Defined Benefit Pension Plan Contributions: To 2021 and Beyond

While so many people across the country are looking forward to the end of this calamitous year – believing that 2021 will offer remedies for a global pandemic and an ailing economy, plan sponsors now should be plotting a strategy for the upcoming year and beyond. The Federal Reserve’s recent statement of “lower interest rates for longer” impacts defined benefit plan sponsors as they determine an approach to plan contributions – not just for 2021, but likely the next few years. Navigating a possible multi-year stretch of lower interest rates will be challenging for defined benefit pension plan sponsors, particularly for organizations feeling the effects of a pandemic-induced recession.

Forecast to Move Forward

This is an unusual recession, where the economic impact of the pandemic is varied. A number of industries are suffering, while others are seeing strong growth.  Certain manufacturers, supermarkets and online retailers, video conferencing firms and other companies enabling remote work have reported robust sales in recent months. The hospitality and entertainment industries, auto manufacturers and their suppliers, and numerous sectors of retail and manufacturing industries have been especially impacted through this pandemic.

Steering safely forward will require forecasting and guidance from the plan’s actuaries, and the first discussion with your actuary should focus on how the organization is currently faring. Organizations that have been hurt financially are likely to experience a “double whammy” as the company’s income drops and required contributions to their defined benefit pension plan increase.

Defined Benefit Pension Plan Contributions Forecast Chart

2020 Plan Contributions vs 2021 Cash Flow

Key to the contribution strategy conversation is determining how much the organization can afford to contribute. Some plan sponsors may choose to defer required 2020 plan contributions to January, 2021, while those companies having a good financial year may opt to contribute on the normal schedule, and may also contribute more than the required amount.

The decision to defer 2020 plan contributions, effectively at least doubling their contribution requirements in 2021, should be made only after weighing the pros and cons. Deferring may give the company time to come up with the funds needed, but the deferral may strain the organization’s cash flow with a large lump sum contribution coming due at the beginning of next year and other plan contributions required through 2021. Forecasting the organization’s financial picture is essential and it’s important to get answers to these questions in determining the contribution strategy:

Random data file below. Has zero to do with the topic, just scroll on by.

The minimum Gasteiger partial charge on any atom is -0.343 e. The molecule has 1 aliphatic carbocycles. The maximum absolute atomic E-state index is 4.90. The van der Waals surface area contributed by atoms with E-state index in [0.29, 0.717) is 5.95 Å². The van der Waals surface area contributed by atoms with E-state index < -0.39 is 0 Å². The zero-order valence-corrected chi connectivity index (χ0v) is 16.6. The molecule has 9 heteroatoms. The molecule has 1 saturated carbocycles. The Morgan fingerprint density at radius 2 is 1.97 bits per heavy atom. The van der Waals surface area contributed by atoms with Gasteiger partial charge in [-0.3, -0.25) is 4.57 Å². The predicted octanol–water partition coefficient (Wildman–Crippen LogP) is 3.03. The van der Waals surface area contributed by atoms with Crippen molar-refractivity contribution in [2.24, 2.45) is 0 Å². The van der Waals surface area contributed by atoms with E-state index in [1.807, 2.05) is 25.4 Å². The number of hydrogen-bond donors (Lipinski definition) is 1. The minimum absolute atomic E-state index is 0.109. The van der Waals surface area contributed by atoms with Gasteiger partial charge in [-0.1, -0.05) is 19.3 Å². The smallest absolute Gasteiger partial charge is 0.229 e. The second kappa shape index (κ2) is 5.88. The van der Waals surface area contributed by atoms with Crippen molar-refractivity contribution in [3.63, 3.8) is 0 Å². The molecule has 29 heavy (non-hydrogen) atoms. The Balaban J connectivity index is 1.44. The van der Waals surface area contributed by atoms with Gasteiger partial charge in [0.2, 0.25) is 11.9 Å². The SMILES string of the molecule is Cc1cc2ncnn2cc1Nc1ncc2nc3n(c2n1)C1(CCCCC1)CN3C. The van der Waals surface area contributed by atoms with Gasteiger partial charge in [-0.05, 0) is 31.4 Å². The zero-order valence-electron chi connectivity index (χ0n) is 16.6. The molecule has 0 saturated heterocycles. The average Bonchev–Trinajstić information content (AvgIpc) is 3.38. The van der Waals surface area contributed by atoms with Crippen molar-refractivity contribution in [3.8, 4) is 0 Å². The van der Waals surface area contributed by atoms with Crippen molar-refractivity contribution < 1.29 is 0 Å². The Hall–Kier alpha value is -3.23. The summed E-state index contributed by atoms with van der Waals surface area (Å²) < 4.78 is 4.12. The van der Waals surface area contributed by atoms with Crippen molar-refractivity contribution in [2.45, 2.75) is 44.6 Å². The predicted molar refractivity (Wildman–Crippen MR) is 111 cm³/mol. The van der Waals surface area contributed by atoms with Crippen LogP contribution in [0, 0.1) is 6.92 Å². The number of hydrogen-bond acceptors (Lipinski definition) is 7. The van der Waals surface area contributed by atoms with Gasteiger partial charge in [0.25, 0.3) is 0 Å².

• When will the company’s cash flow improve?
  • How will our business be affected if another partial shutdown occurs and the economy continues to falter over the next nine months?
  • Should the organization finance its plan contributions now to either accelerate or avoid deferring future funding?
  • If plan contributions are deferred, can the lump sum contribution and other plan contributions be paid later from cash flow, through borrowing, or a combination?
  • Beyond the contribution impact, are there other impacts to the plan or the organization, such as PBGC premiums, by deferring or prepaying the plan contributions?

Look Beyond 2021

For most calendar year defined benefit plans, 2020 contributions will be lower than those required for the 2019 calendar year. Strong asset returns in 2019 resulted in that bit of good news, but plan sponsors should expect contributions to be higher for 2021 and beyond.

Economists are forecasting that the ripple effects of the pandemic on the economy will be widespread, taking several years to fully recover.  In light of an expected gradual recovery and the Fed’s message of ‘lower for longer’ interest rates, plan sponsors should anticipate having to manage their plans through a period of lower investment earnings and higher contributions, and understanding the reasonable range of contributions to expect is important.  Having a five- to ten-year contribution forecast that incorporates the economic outlook for the next several years will provide valuable insight on future contribution levels and help companies develop a longer-term funding strategy.

With low interest rates, plan sponsors have slowed down their annuity purchases from previous years, but some companies may consider offering a lump-sum window to their eligible participants to continue shrinking their obligations for their plans. These de-risking initiatives can create additional costs, so it’s important to understand the impact of these initiatives on future plan contributions before taking action. 

In addition, implementing a lump-sum window, not only needs to be fully explored with your actuarial team and legal counsel, the plan sponsor will also need to fully communicate the offer to participants to achieve the desired results. Support staff should be available to answer questions and assist participants with completing and submitting paperwork, if needed. During the pandemic, support should be virtual through call centers, microsites and other electronic meeting solutions.

Conclusion

As 2020 draws to a close, charting a course for DB plan contributions over the next few years is a wise decision that plan sponsors can make. Forecasting contribution levels, developing a contribution strategy, and implementing the plan are integral to moving forward as we experience “lower rates for longer”. Findley’s actuaries and consultants can offer guidance in developing defined benefit pension plan contribution strategies to navigate the return to normal.

Questions regarding what your plan’s contributions requirements for 2021 and beyond? Contact Tom Swain in the form below.

Published October 8, 2020

Print this article

Copyright © 2020 by Findley, Inc. All rights reserved.